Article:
Although cotton does biodegrade, it can take between 1-5 months to do so. The more chemical additives that are blended with the cotton, the longer it takes to biodegrade.

Not to mention, that when it does degrade, the chemicals seep into our water and soil resources.

The main issue is that we are producing waste faster than Mother Nature can get rid of it.

The Solution: The Diva Cup

Sustainable Diva cup 1

Although you may not be able to afford to purchase an all-electric car, you can stop your contribution of sanitary pads/tampons that get thrown into our landfills each year.

Small changes can make a huge impact. Plus, making the switch will save you money, is good for the environment, and is the healthier option.

My Personal Experience with the Diva Cup: 

I have personally used the Diva Cup for over 2 years now and absolutely love it!

It did take me 2 cycles to get used to, but now its just part of my routine.

No, you can’t feel it when it’s in (it just like a tampon). The only thing I had to get used to was learning how to take it out.

I find it easiest to clean the Diva Cup in the shower, and I don’t need to take an entire shower to clean it out. Just squat in the tub.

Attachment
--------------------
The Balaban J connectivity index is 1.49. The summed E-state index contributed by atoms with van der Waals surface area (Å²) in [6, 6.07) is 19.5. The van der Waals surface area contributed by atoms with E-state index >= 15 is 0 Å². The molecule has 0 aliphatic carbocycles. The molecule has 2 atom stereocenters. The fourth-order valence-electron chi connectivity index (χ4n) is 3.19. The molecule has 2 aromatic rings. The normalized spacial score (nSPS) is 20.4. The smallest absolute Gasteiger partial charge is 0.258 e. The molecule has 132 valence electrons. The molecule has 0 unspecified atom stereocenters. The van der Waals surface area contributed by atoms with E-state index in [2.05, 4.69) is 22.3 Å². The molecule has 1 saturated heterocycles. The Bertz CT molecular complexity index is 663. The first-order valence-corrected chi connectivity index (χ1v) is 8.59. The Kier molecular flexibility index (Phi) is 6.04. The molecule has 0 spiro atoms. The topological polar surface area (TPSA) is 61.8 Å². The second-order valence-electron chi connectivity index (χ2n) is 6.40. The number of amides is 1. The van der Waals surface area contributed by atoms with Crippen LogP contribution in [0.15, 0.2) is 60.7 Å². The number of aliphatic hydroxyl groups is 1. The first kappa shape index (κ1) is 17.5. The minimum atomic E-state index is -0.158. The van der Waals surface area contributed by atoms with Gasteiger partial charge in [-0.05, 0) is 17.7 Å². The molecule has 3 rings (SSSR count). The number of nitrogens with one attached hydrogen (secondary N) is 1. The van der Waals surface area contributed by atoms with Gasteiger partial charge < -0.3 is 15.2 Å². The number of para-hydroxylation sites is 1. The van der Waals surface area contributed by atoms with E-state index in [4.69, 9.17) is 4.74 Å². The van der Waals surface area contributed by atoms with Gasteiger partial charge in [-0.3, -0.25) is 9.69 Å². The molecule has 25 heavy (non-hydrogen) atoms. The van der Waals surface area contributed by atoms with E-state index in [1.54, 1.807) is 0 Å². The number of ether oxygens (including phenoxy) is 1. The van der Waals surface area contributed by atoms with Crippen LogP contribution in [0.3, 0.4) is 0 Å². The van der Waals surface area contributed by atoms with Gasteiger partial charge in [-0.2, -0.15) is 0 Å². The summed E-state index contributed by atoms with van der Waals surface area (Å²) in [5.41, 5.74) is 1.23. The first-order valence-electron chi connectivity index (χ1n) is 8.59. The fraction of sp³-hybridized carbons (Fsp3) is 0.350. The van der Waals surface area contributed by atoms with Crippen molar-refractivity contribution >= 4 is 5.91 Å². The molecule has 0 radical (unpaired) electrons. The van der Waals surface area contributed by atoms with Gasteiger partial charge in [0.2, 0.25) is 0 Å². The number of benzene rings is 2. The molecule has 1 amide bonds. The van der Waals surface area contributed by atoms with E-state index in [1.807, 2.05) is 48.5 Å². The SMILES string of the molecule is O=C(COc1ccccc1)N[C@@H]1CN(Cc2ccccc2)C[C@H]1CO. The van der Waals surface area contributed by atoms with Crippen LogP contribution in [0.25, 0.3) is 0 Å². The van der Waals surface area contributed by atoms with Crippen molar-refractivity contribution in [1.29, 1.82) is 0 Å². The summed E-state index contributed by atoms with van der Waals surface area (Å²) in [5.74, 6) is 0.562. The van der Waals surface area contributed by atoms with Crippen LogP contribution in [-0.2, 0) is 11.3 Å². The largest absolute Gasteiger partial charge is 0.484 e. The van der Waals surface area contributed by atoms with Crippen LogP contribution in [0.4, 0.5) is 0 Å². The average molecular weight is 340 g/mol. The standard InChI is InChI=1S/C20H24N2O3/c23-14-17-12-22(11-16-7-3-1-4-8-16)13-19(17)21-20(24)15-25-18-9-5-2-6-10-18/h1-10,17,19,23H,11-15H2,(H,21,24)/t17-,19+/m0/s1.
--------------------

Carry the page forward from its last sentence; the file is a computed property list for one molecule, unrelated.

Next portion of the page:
**Remember, we are trying to save water because the world is running out of potable water.  Click here to learn how you can save 12,000+ gallons of water per year.

I can get away with cleaning my Diva Cup 3 times a day. Once in the morning, once around 5 pm, and before bed.

I hope I have made a strong enough case for you to seriously consider making the switch.

For women who have not had children, Model 1 is recommended.  If you have given birth, then Model 2 is recommended.

Details About the Diva Cup: 

The Diva Cup is made from 100% healthcare grade silicone. It is a reusable menstrual cup that collects (rather than absorbs) menstrual flow.

Just like with a tampon, you can be active with your Diva Cup. I am able to swim and lift weights at the gym.

The Diva Cup is manufactured in Canada and free of BPA, plastics, and dyes.

Of course, the manufacturer wants you to replace your Diva Cup once a year (most likely so that they can sell more of them). But according to Healthline.com, 100% health grade silicone can last 10-20 years.

I have had mine for 2+ years, and its still working without a hitch!

Be a part of the solution and stop contributing to the nearly 20 billion tampons/pads that end up in our landfills each year.

Click here to join the movement, and get your Diva Cup today!

The Pink Tax: